Region : Tanger-Tétouan
Population(2004): 28 217
Asilah or Arzila (Arabic: أصيلة، أرزيلة) is a fortified town on the northwest tip of the Atlantic coast of Morocco, about 50 km from Tangier. Its ramparts and gateworks remain fully intact. Its history dates back to 1500 B.C., when the Phoenicians used it as a base for trade. The Portuguese conquered the city during the 15th century, but John III later decided to abandon it because of an economic crisis in 1549. In 1692, the town was taken by the Moroccans under the leadership of Moulay Ismail. From 1912-1956 it was part of Spanish Morocco. Asilah served as a base for pirates in the 19th and 20th centuries. A major plan to restore the town was undertaken in 1978. It is now a popular seaside resort, with modern holiday apartment complexes on the coast road leading to the town from Tangier. It hosts annual music and arts festivals.
With the bustling cities of Tangier and Tetouan as close neighbours, you might wonder why Asilah has turned out to be so easy-going as it is. There are plenty of tourists around, some hustlers, but all in all Asilah is a relaxed place to be.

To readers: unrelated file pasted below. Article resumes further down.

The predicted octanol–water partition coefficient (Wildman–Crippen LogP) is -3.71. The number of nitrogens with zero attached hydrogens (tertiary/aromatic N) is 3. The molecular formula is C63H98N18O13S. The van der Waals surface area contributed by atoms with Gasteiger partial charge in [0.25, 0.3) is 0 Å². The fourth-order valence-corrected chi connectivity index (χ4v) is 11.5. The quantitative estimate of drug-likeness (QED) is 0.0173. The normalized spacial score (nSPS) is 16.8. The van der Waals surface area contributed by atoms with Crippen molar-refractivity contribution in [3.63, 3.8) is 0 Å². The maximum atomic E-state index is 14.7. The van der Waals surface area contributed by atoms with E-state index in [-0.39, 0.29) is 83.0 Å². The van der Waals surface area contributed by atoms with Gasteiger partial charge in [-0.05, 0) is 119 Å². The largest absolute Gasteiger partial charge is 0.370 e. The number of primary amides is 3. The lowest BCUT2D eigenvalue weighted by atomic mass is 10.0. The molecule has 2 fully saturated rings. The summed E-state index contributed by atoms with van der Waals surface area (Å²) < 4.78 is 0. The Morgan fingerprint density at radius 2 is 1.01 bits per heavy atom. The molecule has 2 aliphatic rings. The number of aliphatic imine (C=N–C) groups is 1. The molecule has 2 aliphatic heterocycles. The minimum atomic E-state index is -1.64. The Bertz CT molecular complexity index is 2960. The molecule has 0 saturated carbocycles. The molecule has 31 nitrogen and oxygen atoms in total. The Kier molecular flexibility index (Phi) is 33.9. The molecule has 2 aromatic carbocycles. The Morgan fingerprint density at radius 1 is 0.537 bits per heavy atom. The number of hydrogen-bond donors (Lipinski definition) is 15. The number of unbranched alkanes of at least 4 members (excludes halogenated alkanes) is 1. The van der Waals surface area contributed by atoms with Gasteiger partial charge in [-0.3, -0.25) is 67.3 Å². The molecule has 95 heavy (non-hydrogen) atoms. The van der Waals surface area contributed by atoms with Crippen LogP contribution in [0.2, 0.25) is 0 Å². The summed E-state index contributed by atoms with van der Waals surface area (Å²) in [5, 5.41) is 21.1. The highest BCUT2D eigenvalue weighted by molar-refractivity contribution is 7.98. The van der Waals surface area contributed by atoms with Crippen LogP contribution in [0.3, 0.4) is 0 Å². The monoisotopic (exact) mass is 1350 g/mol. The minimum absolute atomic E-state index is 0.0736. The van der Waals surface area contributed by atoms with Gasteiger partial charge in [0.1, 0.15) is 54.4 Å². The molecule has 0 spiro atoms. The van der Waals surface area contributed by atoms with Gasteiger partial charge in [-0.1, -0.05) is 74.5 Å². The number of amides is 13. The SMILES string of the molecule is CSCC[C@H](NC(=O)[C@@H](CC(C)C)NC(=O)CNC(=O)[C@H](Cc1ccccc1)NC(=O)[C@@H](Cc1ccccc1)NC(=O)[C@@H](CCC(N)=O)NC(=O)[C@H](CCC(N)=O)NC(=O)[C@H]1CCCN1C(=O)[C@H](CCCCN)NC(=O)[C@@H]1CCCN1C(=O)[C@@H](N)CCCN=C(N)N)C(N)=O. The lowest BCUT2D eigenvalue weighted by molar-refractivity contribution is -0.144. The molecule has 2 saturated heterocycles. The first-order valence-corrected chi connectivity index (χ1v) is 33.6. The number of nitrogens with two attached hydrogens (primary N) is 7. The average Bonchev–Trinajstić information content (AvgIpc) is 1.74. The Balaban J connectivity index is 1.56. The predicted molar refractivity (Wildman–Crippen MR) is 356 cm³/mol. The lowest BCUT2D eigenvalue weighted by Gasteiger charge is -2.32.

Beautiful Asilah is well worth a stop on your Morocco journey, but you should only think of visiting the city in summer time: Winters can be unpleasant so far north in Moroco, and even more so close to the sea.
Asilah resembles many a place in Greece, with whitewashed houses, broken by some blue wall painting or door. In many areas the standard is higher than in Morocco in general. Asilah is much of a hangout for artists, and walking around the place you will spot many traces of their activity, like paintings on house walls.
Asilah is also working on getting visitors to the place through festivals of different kinds, the one in August every year being the best, where artwork and music are the main ingredients. Once again, summer is the time to visit Asilah.
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